Comments on a cultural reality between past and future.

This blog describes Metatime in the Posthuman experience, drawn from Sir Isaac Newton's secret work on the future end of times, a tract in which he described Histories of Things to Come. His hidden papers on the occult were auctioned to two private buyers in 1936 at Sotheby's, but were not available for public research until the 1990s.

Saturday, August 21, 2010

Historical First: Solar Sail Deployed in Orbit for the First Time

JAXA’s IKAROS spacecraft, the first-ever solar sail deployed in orbit, shown en route towards Venus (June 2010).  Image credit: JAXA.

The Space Review is reporting that the Japanese Space Agency JAXA recently made history with a huge milestone reached in the science of spacecraft propulsion.  On May 21, JAXA launched its IKAROS craft, which moves by sailing on solar winds, toward Venus.  The craft was launched with the Venus Climate Orbiter, AKATSUKI (which means 'dawn' or 'daybreak'). JAXA: "This is the world's first solar powered sail craft employing both photon propulsion and thin film solar power generation during its interplanetary cruise."  JAXA's homepage for IKAROS ((Interplanetary Kite-craft Accelerated by Radiation Of the Sun) is here and the info leaflet is here.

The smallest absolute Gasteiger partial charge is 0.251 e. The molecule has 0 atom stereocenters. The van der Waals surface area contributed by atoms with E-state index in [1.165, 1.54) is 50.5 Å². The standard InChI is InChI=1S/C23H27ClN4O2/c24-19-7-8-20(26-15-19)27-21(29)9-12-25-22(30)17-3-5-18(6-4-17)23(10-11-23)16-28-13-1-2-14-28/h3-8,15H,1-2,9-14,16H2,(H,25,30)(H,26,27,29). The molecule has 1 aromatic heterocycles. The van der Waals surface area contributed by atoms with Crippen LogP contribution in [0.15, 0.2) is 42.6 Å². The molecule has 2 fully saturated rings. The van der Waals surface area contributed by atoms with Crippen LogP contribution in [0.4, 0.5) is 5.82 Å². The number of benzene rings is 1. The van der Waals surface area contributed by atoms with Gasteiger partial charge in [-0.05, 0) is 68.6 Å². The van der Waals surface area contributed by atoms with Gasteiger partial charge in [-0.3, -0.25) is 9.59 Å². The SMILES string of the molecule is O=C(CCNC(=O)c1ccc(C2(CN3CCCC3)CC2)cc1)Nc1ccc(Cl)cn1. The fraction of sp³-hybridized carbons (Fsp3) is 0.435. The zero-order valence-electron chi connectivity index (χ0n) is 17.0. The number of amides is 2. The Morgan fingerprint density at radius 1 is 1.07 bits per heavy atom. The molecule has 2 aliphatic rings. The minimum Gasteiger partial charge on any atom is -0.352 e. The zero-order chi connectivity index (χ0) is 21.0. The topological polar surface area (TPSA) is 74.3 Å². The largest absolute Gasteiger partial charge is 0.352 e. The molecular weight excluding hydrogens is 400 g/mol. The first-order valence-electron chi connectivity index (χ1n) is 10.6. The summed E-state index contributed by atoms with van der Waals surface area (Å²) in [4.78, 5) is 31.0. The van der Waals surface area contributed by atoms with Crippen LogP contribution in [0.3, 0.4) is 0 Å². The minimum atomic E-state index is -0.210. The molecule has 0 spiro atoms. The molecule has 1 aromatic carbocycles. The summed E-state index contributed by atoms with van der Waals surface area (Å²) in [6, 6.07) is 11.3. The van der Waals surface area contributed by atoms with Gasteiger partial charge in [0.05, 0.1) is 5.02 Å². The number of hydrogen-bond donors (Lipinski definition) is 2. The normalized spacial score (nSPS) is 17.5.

Friday, August 20, 2010

Oldest House in Britain: 11,500 Years Old

Birch tree at site where Stone Age house has been found, dated at 8,500 BCE. Photo: UNP

The Telegraph and the blog The Poor Mouth have picked up on an August 10 story from the University of Manchester (here) about an archaeological dig that has unearthed the oldest home in Britain.  The house is so old that when it was built at the edge of a Stone Age lake, in what is now North Yorkshire, Britain was still attached by a land bridge to the continent of Europe. 

Thursday, August 19, 2010

Historical First: Atom's Electrons Observed Moving in Real Time

Krypton atom with its electrons' movement. Credit: courtesy Lawrence Berkeley National Laboratory.

Physorg.com reported on August 4 that for the first time in history, scientists have observed an atom's electrons moving in real time: "A classical diagram of a krypton atom (background) shows its 36 electrons arranged in shells. Researchers have measured oscillations of quantum states (foreground) in the outer orbitals of an ionized krypton atom, oscillations that drive electron motion."  The German-American team at Berkeley used flashes of laser light to capture the movement of a krypton atom's electrons. How fast were these flashes?

Wednesday, August 18, 2010

The Age of the Genome 4

Image Courtesy of the Genetics and Public Policy Center with support from The Pew Charitable Trusts.

Today, the four-part series, Age of the Genome, presented by the BBC World Service - which honors one of the greatest scientific findings of our times, the decoding of the human genome - concludes.  You can listen to the broadcast here and schedule times are here.  June 26th marked the tenth anniversary of the discovery.  The series speculates on the huge impact this research will have on medicine and our attempts to understand our own substance and history as a species.

Tuesday, August 17, 2010

Anniversaries: Remembering H. G. Wells

H. G. Wells: War of the Worlds. Cover by Frank. R. Paul.